Dandelion Jelly: The Perfect Delicacy of Spring

Dandelion Jelly

Dandelion Jelly—a delicacy of Spring. Mildly sweet with notes of pollen and honeysuckle this light but complex jelly is a special guest at tea time, one you’ll want to invite to come back soon.

Home cooks who invest the time making it often loathes to share the crop, and rightly so when it is such a labor of love. Dandelions first make their appearance in early-to-mid-spring, often budding with crocus and daffodils. The window is brief but strong. The bright yellow flower can occasionally be found as summer goes on, but to make the jelly, the flowers must be plentiful. Dandelion jelly is made from the yellow leaves of the flower- the roots and stems are quite bitter and will turn the jelly. Where to pick is also important, highways are littered with dandelions but also absorb exhaust and smog. Well-manicured lawns may spry a few, but could be outfitted with fertilizer and not safe for consumption. The best dandelions for jelly are found in local parks, away from main roads. Bring young children to help pick the heads and fill a basket.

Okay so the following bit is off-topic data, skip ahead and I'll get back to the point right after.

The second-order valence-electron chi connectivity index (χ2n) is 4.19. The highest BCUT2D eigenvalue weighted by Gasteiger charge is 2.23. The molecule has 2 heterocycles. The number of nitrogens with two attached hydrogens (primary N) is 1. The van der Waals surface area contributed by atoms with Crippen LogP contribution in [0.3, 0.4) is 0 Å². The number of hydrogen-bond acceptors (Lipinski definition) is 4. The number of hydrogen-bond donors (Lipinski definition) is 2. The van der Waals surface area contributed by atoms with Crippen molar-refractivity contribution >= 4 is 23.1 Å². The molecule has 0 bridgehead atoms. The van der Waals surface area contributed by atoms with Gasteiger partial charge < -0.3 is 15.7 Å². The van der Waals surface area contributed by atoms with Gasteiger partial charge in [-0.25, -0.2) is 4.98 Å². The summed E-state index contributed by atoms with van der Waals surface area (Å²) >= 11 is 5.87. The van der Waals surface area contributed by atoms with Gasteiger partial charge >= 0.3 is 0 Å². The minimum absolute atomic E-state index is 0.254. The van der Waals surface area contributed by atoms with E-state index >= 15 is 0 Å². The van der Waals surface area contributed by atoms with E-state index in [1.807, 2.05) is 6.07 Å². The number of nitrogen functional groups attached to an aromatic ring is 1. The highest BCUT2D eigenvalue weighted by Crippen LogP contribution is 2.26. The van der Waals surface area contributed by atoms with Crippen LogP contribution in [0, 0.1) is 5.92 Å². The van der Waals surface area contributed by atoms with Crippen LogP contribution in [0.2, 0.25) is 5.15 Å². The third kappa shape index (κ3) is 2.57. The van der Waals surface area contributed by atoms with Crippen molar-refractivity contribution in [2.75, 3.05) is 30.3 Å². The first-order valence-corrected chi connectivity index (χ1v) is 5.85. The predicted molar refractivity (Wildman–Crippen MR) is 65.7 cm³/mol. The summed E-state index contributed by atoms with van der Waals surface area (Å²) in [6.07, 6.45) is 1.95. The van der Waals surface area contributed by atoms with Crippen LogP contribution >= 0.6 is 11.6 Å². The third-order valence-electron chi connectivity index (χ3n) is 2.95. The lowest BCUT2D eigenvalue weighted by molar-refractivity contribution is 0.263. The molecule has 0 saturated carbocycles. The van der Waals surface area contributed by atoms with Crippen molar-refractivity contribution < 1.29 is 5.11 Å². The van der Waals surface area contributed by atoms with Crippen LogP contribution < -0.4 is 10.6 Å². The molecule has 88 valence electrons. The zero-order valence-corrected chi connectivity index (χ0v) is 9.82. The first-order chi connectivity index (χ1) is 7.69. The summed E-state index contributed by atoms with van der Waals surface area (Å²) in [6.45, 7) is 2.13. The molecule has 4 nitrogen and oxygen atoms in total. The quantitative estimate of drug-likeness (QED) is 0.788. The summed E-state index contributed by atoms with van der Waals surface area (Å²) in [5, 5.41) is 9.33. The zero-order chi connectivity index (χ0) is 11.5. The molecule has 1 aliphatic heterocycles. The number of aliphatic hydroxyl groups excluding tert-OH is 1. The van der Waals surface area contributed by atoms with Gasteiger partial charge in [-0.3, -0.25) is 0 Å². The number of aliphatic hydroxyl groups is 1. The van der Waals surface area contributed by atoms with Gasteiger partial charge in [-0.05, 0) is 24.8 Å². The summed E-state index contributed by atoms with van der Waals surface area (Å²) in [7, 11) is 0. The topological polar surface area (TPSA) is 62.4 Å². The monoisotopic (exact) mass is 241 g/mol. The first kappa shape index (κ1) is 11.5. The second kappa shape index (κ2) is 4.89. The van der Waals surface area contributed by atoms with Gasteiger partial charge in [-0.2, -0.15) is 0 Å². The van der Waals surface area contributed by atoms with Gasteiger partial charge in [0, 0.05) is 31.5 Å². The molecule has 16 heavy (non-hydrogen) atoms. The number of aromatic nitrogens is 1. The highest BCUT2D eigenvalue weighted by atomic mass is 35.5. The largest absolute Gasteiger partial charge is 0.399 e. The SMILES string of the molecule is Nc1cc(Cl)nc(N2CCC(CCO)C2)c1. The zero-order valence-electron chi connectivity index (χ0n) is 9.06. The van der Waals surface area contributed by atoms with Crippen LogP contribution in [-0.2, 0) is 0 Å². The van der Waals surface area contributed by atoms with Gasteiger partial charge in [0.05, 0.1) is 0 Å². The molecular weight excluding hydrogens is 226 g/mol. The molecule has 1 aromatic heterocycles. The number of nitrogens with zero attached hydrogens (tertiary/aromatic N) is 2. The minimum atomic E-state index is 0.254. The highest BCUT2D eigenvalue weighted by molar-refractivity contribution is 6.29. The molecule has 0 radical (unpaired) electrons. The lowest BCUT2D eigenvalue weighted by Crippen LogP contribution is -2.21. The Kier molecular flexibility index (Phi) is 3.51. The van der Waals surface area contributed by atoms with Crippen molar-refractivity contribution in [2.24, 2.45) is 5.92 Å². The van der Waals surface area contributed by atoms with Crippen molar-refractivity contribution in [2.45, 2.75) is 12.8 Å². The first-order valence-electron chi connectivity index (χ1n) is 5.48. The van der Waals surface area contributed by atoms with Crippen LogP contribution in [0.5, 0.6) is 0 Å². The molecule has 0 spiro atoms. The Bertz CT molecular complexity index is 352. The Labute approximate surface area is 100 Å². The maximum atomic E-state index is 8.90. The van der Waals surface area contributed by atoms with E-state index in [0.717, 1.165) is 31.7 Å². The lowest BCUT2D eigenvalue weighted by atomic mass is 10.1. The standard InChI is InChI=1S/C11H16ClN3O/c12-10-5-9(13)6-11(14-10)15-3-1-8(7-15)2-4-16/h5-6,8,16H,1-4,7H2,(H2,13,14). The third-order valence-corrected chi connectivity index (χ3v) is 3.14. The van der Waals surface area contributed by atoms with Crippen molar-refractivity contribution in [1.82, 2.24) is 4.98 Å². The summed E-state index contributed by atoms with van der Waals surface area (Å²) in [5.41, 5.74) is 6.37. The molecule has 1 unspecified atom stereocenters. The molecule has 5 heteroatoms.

Holding the head of the flower in your fingers and twisting at the base the golden petals will fall out easily after a few twists. After 4-5 flowers, your fingers be stained with pollen and oil and you may be mistaken for a farmer. 4 cups of flowers are needed for one batch of jelly, so enlist a friend, sit in the backyard and enjoy the breeze. Petals can be rinsed to wash away little friends that find their way inside. From there the yellow petals are brewed into a strong tea, steeping for 2 hours, then strained. The remaining liquid is combined with a little sugar and pectin then set in a water bath canner and sealed.

Dandelion Jelly is best enjoyed generously layered over a smear of butter on any breakfast bread. Reserve some for high tea time fit for a queen. Dandelion jelly may be enjoyed by children, but better to hide the jar in the back of the refrigerator where no one else will find it…